Instruction aimed at drug prevention that is presented in the classroom (e.g., a unit in a health or physical education class that teaches about tobacco, alcohol, and other drugs; drug prevention instruction that is infused into the general curriculum; or stand-alone program or curriculum such as Here's Looking at You 2000, DARE, Quest, or BABES).
A school classified as elementary by state and local practice and composed of any span of grades not above Grade 6. Combined elementary/middle schools are considered middle schools and combined elementary and secondary schools (e.g., K-12 buildings) are classified as high schools for this report. (If your state uses a different definition, you may use that definition but note the difference in Question 3 on the reporting form.)
The total number of students registered in a given school unit at a given time, often standardized by using the school's enrollment on or about October 1 of a given school year. Also measured by calculating average daily attendance or average daily enrollment.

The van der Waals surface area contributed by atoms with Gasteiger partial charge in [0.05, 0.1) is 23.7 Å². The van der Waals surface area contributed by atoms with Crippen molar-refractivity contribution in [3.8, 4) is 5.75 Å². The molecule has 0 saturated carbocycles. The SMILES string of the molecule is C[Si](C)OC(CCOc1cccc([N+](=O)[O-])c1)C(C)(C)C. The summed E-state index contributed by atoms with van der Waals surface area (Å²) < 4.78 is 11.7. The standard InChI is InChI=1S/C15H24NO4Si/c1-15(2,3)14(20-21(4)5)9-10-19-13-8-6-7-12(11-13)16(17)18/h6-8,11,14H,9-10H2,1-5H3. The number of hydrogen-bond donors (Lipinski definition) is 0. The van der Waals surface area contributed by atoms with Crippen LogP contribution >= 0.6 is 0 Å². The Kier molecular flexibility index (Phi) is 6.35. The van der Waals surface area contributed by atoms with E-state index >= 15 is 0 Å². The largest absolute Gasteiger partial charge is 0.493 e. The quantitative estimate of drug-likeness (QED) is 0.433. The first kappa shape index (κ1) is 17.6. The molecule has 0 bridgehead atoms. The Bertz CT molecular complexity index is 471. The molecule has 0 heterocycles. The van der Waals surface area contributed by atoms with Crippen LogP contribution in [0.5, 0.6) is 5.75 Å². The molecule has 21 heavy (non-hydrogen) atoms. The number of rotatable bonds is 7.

A violation of a statute or regulation; it may involve one or more victims and one or more offenders. For reporting purposes, an incident of prohibited behavior is the single most serious act that occurs in a given overall incident. Incidents (ordered from most serious to least serious) include the following: homicide; sexual battery (including rape); robbery; battery; breaking and entering/burglary; larceny/theft; motor vehicle theft; kidnapping; arson; threat/intimidation; use or possession of drugs (other than alcohol); sexual harassment; sex offenses (non-forcible); vandalism; weapon possession; unclassified offenses; alcohol (liquor law violations); tobacco (where declared illegal); trespassing; fighting; disorderly conduct; as well as other major offenses; and other state (district or municipal) defined offenses.
Intermediate education agency (IEA):
An education agency at the county or regional level that exists to provide specialized instructional and administrative support and services to local education agencies (e.g., educational service centers).